I am very wary about setting up women's groups, because straight away we are isolating ourselves. We are always saying that we want to be treated equally and we want to work equally with males and females. So, I am very, very wary of women-only groups (Human Resources Manager, Computer Company).
These four managers believed that it is not necessary to restrict membership of these networks to females only, and that the female managers should actively encourage male managers to join. The research findings also suggest that if female networks become stronger and begin to have more power, then perhaps more females will reach senior management positions and, in turn, partake in international management.
Arising from discussions with the 50 participants, and from previous research, specific barriers which prevent female managers from partaking in international careers include lack of networking opportunities, lack of mentors, and lack of female role models. These three areas merit further investigation.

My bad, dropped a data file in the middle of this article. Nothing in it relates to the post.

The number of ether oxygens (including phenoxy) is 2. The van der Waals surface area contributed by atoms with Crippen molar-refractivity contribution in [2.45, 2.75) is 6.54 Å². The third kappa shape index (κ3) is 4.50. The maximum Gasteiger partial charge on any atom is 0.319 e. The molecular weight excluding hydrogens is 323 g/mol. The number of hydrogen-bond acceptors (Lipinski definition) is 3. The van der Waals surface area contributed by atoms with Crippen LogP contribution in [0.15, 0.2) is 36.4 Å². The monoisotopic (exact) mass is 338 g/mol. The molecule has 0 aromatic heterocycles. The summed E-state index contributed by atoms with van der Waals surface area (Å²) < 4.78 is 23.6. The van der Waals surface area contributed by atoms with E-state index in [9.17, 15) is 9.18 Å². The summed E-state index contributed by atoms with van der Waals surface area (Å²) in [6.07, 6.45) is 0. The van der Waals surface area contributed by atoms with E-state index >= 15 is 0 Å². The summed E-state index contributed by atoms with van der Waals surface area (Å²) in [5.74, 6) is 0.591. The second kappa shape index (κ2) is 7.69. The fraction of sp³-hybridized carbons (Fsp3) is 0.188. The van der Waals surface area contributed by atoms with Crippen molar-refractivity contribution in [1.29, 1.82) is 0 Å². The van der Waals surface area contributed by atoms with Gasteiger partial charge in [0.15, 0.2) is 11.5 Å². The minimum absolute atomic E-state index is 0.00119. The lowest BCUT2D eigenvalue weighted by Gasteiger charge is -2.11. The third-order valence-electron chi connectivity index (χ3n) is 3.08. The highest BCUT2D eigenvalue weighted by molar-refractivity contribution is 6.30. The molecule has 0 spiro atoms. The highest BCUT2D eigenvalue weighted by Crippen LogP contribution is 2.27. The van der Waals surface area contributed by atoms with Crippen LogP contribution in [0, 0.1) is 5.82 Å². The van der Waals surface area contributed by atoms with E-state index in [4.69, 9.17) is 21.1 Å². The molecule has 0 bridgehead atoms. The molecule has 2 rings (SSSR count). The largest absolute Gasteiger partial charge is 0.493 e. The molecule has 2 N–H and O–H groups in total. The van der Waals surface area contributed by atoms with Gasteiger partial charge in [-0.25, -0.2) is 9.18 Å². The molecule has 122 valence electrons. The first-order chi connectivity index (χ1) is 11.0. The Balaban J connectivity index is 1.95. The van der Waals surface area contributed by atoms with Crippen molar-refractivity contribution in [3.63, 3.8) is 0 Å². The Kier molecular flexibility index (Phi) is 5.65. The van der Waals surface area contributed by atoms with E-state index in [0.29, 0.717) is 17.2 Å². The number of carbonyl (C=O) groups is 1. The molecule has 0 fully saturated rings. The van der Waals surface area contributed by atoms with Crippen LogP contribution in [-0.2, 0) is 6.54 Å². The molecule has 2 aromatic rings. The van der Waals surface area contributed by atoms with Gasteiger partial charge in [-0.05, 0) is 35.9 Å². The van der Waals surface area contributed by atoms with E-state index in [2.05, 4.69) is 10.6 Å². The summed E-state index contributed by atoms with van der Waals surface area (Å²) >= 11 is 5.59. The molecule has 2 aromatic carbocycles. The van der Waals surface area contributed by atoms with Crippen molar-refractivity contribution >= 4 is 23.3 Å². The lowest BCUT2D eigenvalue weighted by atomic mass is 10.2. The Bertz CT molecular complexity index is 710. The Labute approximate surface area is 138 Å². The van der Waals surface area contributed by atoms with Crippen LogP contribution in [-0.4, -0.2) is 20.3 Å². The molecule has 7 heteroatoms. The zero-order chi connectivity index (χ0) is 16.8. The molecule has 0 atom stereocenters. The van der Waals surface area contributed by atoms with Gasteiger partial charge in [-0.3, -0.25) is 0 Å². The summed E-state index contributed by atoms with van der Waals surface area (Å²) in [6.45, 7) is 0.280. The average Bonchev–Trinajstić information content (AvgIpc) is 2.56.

As discussed above, very little empirical research has been conducted on networks. Future research might investigate the similarities and differences of male networks, female networks and mixed gender networks. The research might also examine the entry barriers to these networks, and report on the personal and career benefits these groups provide. Future research might also usefully investigate the likelihood of more successful international careers for female managers who are members of influential networks.
With regard to mentoring, for example, further research could investigate the impact mentors in home organisations have on the career successes of female international managers. The extent of the use of mentoring in organisations outside the USA, and the advantages and disadvantages of same-gender and cross-gender mentoring might also be assessed.
As discussed, the interviewees believed that, because of the relative scarcity of female international managers, they were more visible and isolated than their male colleagues. The majority of interviewees in this study were the first female senior managers to represent their organisations internationally. The managers believed that if there had been previous female managers, they would have learned and benefited from their experiences. Future research might also investigate the benefits that role models are deemed to provide in the career development of female managers.